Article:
Last week, Reuters published a report claiming that due to snowballing debt obligations—much of it owed to Chinese state banks—Laos has been forced to cede majority control of its national power grid to a Chinese company. As per the report, the power grid shareholding deal, signed on September 1 between state-owned utility Électricité du Laos (EDL) and China Southern Power Grid Co., would give majority control of the new Électricité du Laos Transmission Company Limited to the Chinese firm.
Like most of its mainland Southeast Asian neighbors, Laos has been spared the worst of COVID-19. The landlocked nation has recorded just 22 coronavirus cases and no deaths from the virus. But the pandemic has torpedoed the country’s tourism industry and choked off the trickle of remittances from abroad, pushing the communist-led nation to the brink of sovereign default. As of June, the country’s reserves had dwindled to $864 million, insufficient to meet debt obligations totaling more than $1 billion annually until the end of 2024. The last Asian country to default on its sovereign debt was Myanmar in 2002.
Even before COVID-19 hit, many observers had concerns about Laos’ ballooning debt to China. In recent years, the government has invested heavily in hydropower dam projects, many of them backed by China, hoping to transform Laos into the “The Battery of Southeast Asia.” According to a separate report in the Financial Times, in addition to Laos’s own sovereign debt of $12.6 billion (equivalent to around 65 percent of gross domestic product), EDL holds an estimated $8 billion of debt.
The government’s debt has been pumped up further by the cost of the Chinese high-speed railway that is currently boring and bridging its way from the Lao capital Vientiane to the Chinese border, where it will link up with China’s high-speed rail network. The daunting engineering challenges posed by Laos’ mountainous terrain—the 417-kilometer rail line will include 198 kilometers of tunnels and 61 kilometers of bridges—have done much to contribute to the project’s eye-popping $6.2 billion price tag, an amount equivalent to around $15 million per kilometer.
These various projects have made China Laos’s biggest creditor. In a 2018 report, the Washington-based Center for Global Development concluded that Laos was the one Southeast Asian country risking significant debt distress as a result of Belt and Road Initiative (BRI) loans from China. A study published in 2019 by the Sydney-based Lowy Institute estimated Laos’ debt to China at 45 percent of Laos’ GDP.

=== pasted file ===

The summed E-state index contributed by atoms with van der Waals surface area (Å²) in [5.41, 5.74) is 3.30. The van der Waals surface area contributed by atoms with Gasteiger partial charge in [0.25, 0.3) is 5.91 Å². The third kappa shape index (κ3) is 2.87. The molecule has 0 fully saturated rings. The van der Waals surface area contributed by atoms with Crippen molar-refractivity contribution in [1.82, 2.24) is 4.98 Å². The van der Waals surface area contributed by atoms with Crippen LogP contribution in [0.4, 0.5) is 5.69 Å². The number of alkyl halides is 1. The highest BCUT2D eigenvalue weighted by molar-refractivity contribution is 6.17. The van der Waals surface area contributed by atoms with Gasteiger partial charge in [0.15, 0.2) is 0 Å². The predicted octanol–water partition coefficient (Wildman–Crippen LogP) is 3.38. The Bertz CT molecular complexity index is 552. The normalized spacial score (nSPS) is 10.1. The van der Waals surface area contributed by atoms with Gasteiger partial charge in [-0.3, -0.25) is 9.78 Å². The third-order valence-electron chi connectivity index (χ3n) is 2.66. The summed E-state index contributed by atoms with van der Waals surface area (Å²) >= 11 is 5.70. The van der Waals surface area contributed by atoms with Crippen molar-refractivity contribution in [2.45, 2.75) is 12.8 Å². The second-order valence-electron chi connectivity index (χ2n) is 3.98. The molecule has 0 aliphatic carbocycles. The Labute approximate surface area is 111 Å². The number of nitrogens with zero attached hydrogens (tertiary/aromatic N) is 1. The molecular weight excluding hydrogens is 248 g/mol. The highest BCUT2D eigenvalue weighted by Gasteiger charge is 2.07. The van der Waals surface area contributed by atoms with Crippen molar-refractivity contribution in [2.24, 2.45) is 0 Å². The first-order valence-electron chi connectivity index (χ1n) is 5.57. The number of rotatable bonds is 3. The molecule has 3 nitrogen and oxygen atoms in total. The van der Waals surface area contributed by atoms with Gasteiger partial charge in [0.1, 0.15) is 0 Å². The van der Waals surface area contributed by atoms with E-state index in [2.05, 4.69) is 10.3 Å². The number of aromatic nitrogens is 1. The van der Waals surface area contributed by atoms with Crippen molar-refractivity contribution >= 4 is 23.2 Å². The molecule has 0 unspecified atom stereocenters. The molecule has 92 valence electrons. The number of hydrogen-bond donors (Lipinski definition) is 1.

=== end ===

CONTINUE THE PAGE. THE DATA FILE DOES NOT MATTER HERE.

Both Reuters and the Financial Times report that Laos is in talks with Beijing about postponing part of Laos’ total debt service payments. While Laos could be eligible for help by the International Monetary Fund under its COVID-19 Financial Assistance and Debt Service Relief program, the government has stated that it would rather try to find a solution with China, hoping to avoid the financial transparency requirements that would be attached to any IMF relief.
Even before this crisis, China was deeply entrenched in Laos, particularly in its northern provinces, where new infrastructure links with China’s Yunnan province have opened the region to a transformative flow of Chinese immigration and investment. The rising Chinese investment has slowly pulled Laos out of the orbit of Vietnam, its traditional ally and patron.
Coming after many years of rising Chinese influence, the Chinese power grid deal will bind the small nation of 7 million ever closer to its giant neighbor. It is also sure to fuel claims that China is employing “debt-trap diplomacy” to gain strategic advantage in countries overburdened with BRI infrastructure loans. While I have argued before that the idea of “debt-trap diplomacy”—the purposeful use by Beijing of debt to ensnare small developing nations—has been much exaggerated, Laos’ quandary is a reminder that debt nonetheless poses significant risks to small nations. In time, every bill comes due.